Story by: Norton Children’s on December 4, 2023
Having high blood pressure while pregnant can lead to health complications for both mom and baby, but making certain lifestyle choices can help lower blood pressure during pregnancy.
“High blood pressure during pregnancy, or gestational hypertension, is when a blood pressure reading is greater than or equal to 140/90 mm Hg,” said Whitney E. Jamie, M.D., maternal-fetal medicine specialist with Norton Children’s Maternal Fetal-Medicine, part of Norton Women’s Care. “This condition can lead to preeclampsia, a serious pregnancy complication that usually occurs after the 20th week of pregnancy and can be harmful to a pregnant person and their baby.”Causes of high blood pressure during pregnancy
There are several causes and risk factors for high blood pressure during pregnancy, including preexisting conditions and a family history of high blood pressure during pregnancy. Other causes may include:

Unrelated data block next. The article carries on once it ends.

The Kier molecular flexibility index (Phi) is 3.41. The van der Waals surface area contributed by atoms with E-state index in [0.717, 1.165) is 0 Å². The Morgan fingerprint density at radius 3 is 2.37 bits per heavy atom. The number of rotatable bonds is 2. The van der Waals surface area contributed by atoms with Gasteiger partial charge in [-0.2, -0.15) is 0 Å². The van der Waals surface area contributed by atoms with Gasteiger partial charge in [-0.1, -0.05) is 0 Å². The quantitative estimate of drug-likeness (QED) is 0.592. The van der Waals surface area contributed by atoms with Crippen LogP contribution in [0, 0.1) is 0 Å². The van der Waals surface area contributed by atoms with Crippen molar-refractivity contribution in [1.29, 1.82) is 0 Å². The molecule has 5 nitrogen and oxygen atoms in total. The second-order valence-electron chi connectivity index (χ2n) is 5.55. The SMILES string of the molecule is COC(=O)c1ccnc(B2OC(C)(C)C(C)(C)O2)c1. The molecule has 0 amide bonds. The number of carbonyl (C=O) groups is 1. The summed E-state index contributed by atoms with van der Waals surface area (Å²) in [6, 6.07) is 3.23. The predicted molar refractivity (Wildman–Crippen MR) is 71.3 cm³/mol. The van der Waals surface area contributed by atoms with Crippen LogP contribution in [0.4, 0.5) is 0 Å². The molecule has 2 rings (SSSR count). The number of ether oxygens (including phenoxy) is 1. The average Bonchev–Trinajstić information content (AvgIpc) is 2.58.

Our team, which is part of Norton Women’s Care, specializes in high-risk pregnancies and works with patients to manage their blood pressure during pregnancy.
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Making healthy choices for yourself and your baby could help lower your blood pressure during pregnancy, which can help avoid serious health conditions and complications. Here are a few ideas.Healthy diet. Eat foods that are rich in potassium, calcium and magnesium, including fruits, vegetables, nuts, whole grains, legumes, fish and vegetable oils. Avoid salty foods, including canned goods and processed foods that are high in sodium.Hydrate. Drinking water throughout the day can be a piece of the puzzle when it comes to managing blood pressure. Aim for at least six to eight glasses of water per day. Do not drink alcohol.Stay active. Check in with your provider about how much movement and exercise you should be getting during pregnancy. Exercise can help manage stress, which can lower blood pressure.Follow the doctor’s orders. This includes attending every checkup that is scheduled with your provider and taking any medications if you are prescribed them. Stay on top of checking your blood pressure at home and check in with your provider to help manage your readings. If you want to lower your blood pressure during pregnancy, you must make conscious and proactive choices that prioritize your health — and your baby’s — every single day.
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